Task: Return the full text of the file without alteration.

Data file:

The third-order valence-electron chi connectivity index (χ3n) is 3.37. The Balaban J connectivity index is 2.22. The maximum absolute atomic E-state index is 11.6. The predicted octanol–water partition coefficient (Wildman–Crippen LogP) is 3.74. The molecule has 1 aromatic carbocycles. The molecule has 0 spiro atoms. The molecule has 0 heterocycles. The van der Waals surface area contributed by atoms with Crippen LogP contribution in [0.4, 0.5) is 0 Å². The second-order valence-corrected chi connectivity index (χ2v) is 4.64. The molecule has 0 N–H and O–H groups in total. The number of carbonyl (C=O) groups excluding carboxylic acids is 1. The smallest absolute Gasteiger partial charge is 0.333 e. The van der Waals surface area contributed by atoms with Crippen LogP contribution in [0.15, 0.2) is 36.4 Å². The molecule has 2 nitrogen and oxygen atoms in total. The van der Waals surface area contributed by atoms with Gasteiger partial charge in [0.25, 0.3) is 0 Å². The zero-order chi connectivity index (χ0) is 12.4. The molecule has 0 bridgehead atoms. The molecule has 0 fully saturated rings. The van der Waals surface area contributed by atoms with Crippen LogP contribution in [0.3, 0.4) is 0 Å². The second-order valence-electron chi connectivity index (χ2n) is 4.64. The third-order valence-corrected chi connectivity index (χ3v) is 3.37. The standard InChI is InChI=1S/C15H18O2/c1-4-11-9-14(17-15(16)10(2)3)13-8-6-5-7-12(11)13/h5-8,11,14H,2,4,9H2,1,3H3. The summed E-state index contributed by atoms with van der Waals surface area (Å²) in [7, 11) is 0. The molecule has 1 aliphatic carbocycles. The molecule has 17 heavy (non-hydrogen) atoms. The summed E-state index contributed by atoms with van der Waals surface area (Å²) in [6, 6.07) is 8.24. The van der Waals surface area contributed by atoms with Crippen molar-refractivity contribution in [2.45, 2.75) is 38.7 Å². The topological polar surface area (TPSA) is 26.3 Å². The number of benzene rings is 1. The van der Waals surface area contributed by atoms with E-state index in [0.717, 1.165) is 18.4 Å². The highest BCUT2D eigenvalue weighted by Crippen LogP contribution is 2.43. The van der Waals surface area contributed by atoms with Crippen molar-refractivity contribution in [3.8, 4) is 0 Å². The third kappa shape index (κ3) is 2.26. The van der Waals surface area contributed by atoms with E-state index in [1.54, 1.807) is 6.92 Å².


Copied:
The third-order valence-electron chi connectivity index (χ3n) is 3.37. The Balaban J connectivity index is 2.22. The maximum absolute atomic E-state index is 11.6. The predicted octanol–water partition coefficient (Wildman–Crippen LogP) is 3.74. The molecule has 1 aromatic carbocycles. The molecule has 0 spiro atoms. The molecule has 0 heterocycles. The van der Waals surface area contributed by atoms with Crippen LogP contribution in [0.4, 0.5) is 0 Å². The second-order valence-corrected chi connectivity index (χ2v) is 4.64. The molecule has 0 N–H and O–H groups in total. The number of carbonyl (C=O) groups excluding carboxylic acids is 1. The smallest absolute Gasteiger partial charge is 0.333 e. The van der Waals surface area contributed by atoms with Crippen LogP contribution in [0.15, 0.2) is 36.4 Å². The molecule has 2 nitrogen and oxygen atoms in total. The van der Waals surface area contributed by atoms with Gasteiger partial charge in [0.25, 0.3) is 0 Å². The zero-order chi connectivity index (χ0) is 12.4. The molecule has 0 bridgehead atoms. The molecule has 0 fully saturated rings. The van der Waals surface area contributed by atoms with Crippen LogP contribution in [0.3, 0.4) is 0 Å². The second-order valence-electron chi connectivity index (χ2n) is 4.64. The third-order valence-corrected chi connectivity index (χ3v) is 3.37. The standard InChI is InChI=1S/C15H18O2/c1-4-11-9-14(17-15(16)10(2)3)13-8-6-5-7-12(11)13/h5-8,11,14H,2,4,9H2,1,3H3. The summed E-state index contributed by atoms with van der Waals surface area (Å²) in [7, 11) is 0. The molecule has 1 aliphatic carbocycles. The molecule has 17 heavy (non-hydrogen) atoms. The summed E-state index contributed by atoms with van der Waals surface area (Å²) in [6, 6.07) is 8.24. The van der Waals surface area contributed by atoms with Crippen molar-refractivity contribution in [2.45, 2.75) is 38.7 Å². The topological polar surface area (TPSA) is 26.3 Å². The number of benzene rings is 1. The van der Waals surface area contributed by atoms with E-state index in [0.717, 1.165) is 18.4 Å². The highest BCUT2D eigenvalue weighted by Crippen LogP contribution is 2.43. The van der Waals surface area contributed by atoms with Crippen molar-refractivity contribution in [3.8, 4) is 0 Å². The third kappa shape index (κ3) is 2.26. The van der Waals surface area contributed by atoms with E-state index in [1.54, 1.807) is 6.92 Å².